Having played host to two previous Confederate excursions in 1862 and 1863, Chambersburg was very familiar with the Army of Northern Virginia. While the first two encounters drained the town of valuable commodities (livestock, food, and supplies), it was left untouched. However the last visit of Confederate forces would permanently alter the physical and mental landscape of Chambersburg, leaving it in ashes and searching for explanations. Chambersburg remains a rare example of Confederate aggression in the North, the only town to be destroyed, in contrast to the multitudes of occupied and besieged cities in the South.

The first reactions of Chambersburg residents to the rumors of a rebel invasion demonstrate the mentality and viewpoint of Northerners. Early's raid caused many to flee northward, more to move their possessions than to seek safety. These people were temporarily moving out for a week, not fleeing refugees. Their earlier experiences with the Confederates had been benign, Lee's Invasion was very restrained and caused relatively minimal damage. The biggest concern Franklin County residents had was not to be "robbed" again.

Leading to the Invasion The immediate causes of destruction of Chambersburg lay in the Shenandoah Valley. The destruction of Lexington by Union forces forced the Confederacy to respond in a daring northern raid, both to relieve pressure from Richmond and Lynchburg, but also to respond and retaliate to Union aggression.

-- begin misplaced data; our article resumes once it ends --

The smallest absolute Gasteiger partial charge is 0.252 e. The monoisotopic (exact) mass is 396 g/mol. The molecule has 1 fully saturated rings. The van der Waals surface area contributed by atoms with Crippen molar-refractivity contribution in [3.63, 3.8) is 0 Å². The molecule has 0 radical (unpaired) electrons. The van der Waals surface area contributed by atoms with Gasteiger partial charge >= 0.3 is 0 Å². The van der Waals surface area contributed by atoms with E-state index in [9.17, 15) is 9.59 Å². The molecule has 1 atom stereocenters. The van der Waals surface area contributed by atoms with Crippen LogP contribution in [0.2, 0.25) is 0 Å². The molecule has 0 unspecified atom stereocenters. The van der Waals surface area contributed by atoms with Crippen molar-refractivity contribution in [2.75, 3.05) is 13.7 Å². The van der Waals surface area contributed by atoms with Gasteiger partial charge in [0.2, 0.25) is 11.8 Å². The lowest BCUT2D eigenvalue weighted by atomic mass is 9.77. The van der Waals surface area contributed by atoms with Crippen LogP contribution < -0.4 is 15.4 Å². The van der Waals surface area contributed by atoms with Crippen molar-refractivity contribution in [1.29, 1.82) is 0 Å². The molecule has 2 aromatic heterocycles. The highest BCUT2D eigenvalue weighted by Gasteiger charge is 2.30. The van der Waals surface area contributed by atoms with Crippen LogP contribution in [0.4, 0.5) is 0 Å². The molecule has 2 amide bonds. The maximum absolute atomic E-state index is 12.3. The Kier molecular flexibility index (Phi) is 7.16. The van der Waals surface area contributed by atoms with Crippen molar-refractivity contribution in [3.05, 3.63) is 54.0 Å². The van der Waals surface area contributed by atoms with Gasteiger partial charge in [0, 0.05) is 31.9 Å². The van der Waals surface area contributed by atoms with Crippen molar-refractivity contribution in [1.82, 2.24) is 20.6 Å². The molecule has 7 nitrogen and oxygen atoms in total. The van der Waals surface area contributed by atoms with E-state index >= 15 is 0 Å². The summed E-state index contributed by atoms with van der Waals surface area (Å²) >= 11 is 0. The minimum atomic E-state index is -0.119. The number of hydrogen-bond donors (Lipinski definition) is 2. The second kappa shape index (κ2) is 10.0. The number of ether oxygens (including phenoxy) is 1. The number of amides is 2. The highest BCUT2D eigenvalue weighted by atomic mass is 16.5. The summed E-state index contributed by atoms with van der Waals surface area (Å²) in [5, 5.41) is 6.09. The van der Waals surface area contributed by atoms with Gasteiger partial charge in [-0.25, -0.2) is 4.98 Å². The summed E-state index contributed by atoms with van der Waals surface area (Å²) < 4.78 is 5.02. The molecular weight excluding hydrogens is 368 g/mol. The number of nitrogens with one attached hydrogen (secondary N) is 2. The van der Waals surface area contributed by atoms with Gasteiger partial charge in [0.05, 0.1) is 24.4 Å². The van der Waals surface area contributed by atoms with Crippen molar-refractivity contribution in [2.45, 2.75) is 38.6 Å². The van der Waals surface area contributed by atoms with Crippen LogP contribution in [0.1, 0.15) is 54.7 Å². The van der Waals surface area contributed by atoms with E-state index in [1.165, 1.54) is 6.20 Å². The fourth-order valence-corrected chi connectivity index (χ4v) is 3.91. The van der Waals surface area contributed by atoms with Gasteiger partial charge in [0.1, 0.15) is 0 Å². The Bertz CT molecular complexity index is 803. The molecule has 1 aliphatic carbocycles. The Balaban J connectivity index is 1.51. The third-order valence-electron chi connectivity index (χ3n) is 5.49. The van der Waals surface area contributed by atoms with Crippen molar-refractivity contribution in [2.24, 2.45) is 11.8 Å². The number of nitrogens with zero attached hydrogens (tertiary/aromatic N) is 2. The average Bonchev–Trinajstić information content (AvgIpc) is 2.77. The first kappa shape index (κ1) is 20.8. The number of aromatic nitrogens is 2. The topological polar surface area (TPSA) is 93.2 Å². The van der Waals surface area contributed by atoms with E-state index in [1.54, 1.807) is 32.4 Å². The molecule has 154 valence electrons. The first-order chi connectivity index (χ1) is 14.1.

The Acts and Incidents of the Burning In a few short hours, Chambersburg was burned amidst a frenzy of alcohol, terror, and thievery.

Image Archive This collection of images truly describes the waste and devastation Chambersburg was left in after the raid. The stark black and white images paint a sad picture of a ruined city, to be relived uncountable times in the modern age of war.

Leading to the Burning

In May 1864, Major General David Hunter was promoted to take command of the Shenandoah Valley after Major General Franz Sigel failed to secure the breadbasket of Virginia for General Ulysses S. Grant. Hunter was perhaps a poor choice to quell the guerrilla activity in the region as he had already gained an infamous reputation for his hatred of Southerners. In 1862, he boldly freed slaves in Mississippi and Louisiana, which enraged the unconsulted Union leadership. A member of an old Virginian family, Hunter appeared to have a vendetta against his traitorous state and hell-bent on punishing the Valley for supporting the Confederacy.

Hunter quickly began a destructive campaign in the Shenandoah Valley to hold people personally responsible for guerrilla attacks on his troops. In late May, Hunter issued a letter warning southern sympathizers that they would be held personally responsible for any guerrilla attacks. In June, Hunter ordered the burning of the Virginia Military Institute in Lexington, Virginia as punishment for student involvement in a previous battle. He followed through on his earlier threat by burning six homes of prominent Southerner sympathizers Edmond Jennings Lee, Alexander R. Botelar, and Andrew Hunter, a relative. It was time for the wheat harvest in the region, and his army was striking at the core of the old commonwealth.

In response to Hunter's action, Lieutenant General Jubal Early of the Army of Northern Virginia was ordered to lead a Confederate response. Hunter was rapidly approaching Lynchburg, a vital supply depot, after quickly taking Staunton, an almost mythical Southern town that was thought to be invulnerable to Union forces. Lee and Davis were worried that Hunter would take Lynchburg and then turn west and attack Richmond. Only a daring raid into the North would relieve pressure on Richmond and the gamble might prove very successful.